What happens if the parents cannot agree on custody or visitation issues?

If the parents cannot agree to a custodial and / or visitation arrangement for the children, they can institute a custody action with the domestic relations section of the county in which they live, and the Court will establish those arrangements. The best interests of the child controls: stability, maintaining the status quo, educational opportunities, financial ability, quality of home life, impact on siblings, and the ability to provide overall care for the child. Courts favor the substantial involvement of both parties in the child’s life, and typically will attempt to craft a schedule that provides both parents with the most amount of time as is practicable to spend with the child or children.

What do I do if I want to change a custody designation or modify a custody order?

Once you receive a Court order or enter stipulation which provides you with either primary, partial or shared physical custody, it is very difficult to change that designation. Generally, a custody designation may be changed by one of only two ways: (1) by agreement of the parties or (2) by Court order, which usually would only occur after a custody trial. However, you may seek to modify a custody order, such as changing days and times of custody, further specifying a parent’s duties / responsibilities, or putting special conditions on periods of custody. Modification can be accomplished by filing a Petition to Modify with the Court, and then a conference will be scheduled before a Custody Master.

I am being deprived of seeing my children. Is there anything I can do?

Yes, there is almost always something you can do. If a custody action was never instituted, then you can commence one and the Court will provide you with official, legally binding custody rights and obligations. If you are already have custody rights to your child or children, then you can file a contempt petition seeking to hold the other parent in contempt of Court for depriving you of your custody rights. You may have other options as well, and it is best to consult with an experienced family law attorney if your custody rights are being withheld.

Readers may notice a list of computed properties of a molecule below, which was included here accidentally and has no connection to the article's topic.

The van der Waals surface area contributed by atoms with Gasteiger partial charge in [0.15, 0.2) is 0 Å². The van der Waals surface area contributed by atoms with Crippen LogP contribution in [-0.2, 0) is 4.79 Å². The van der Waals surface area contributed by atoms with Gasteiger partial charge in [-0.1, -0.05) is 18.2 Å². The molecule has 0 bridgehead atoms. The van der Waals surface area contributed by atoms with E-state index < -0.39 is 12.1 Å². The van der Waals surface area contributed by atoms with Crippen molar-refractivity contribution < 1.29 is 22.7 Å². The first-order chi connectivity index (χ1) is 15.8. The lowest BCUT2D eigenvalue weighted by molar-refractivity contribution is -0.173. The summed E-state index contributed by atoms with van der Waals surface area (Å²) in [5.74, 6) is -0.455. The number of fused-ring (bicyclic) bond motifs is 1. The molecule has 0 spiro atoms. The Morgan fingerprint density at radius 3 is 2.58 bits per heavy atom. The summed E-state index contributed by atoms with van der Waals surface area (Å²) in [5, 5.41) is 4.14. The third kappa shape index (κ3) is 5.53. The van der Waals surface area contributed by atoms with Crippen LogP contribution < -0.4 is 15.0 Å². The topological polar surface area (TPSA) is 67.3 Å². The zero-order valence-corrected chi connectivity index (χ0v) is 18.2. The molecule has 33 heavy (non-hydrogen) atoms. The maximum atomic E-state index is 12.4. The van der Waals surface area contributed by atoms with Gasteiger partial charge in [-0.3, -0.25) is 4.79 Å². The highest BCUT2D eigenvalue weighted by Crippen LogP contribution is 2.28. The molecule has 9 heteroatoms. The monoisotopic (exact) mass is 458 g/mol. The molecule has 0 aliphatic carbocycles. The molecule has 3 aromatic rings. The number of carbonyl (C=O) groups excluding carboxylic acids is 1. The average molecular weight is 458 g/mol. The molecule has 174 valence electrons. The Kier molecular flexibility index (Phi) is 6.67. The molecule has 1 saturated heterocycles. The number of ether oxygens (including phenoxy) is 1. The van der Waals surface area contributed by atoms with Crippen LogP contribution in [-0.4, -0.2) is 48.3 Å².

Is it possible for my ex-spouse (or myself) to move out of state with the child or children?

Before any party may relocate with the child, notice must be given to every person with custody rights to that child. Notice is accomplished by sending a Notice of Proposed Relocation Form to the other parent and allowing for 20 days to for the other party to object to the proposed relocation. This is required for any relocation, even if it is to a neighboring county in Pennsylvania. A parent or guardian is only permitted to relocate with the child if the other parent agrees to the relocation or with Court approval. Therefore, if the proposed relocation is objected to a hearing will be scheduled to determine if the proposed relocation is in the best interests of the child or children. If a party relocates without first sending the required Notice and without Court approval, that party will be adjudged in contempt of Court and will be forced to return with the child.

Contact our law firm to schedule a consultation about your divorce or other family law concern, call us at (570) 829-1111. Our child custody attorneys serve clients in Luzerne County, Lackawanna County, and the rest of the Commonwealth of Pennsylvania.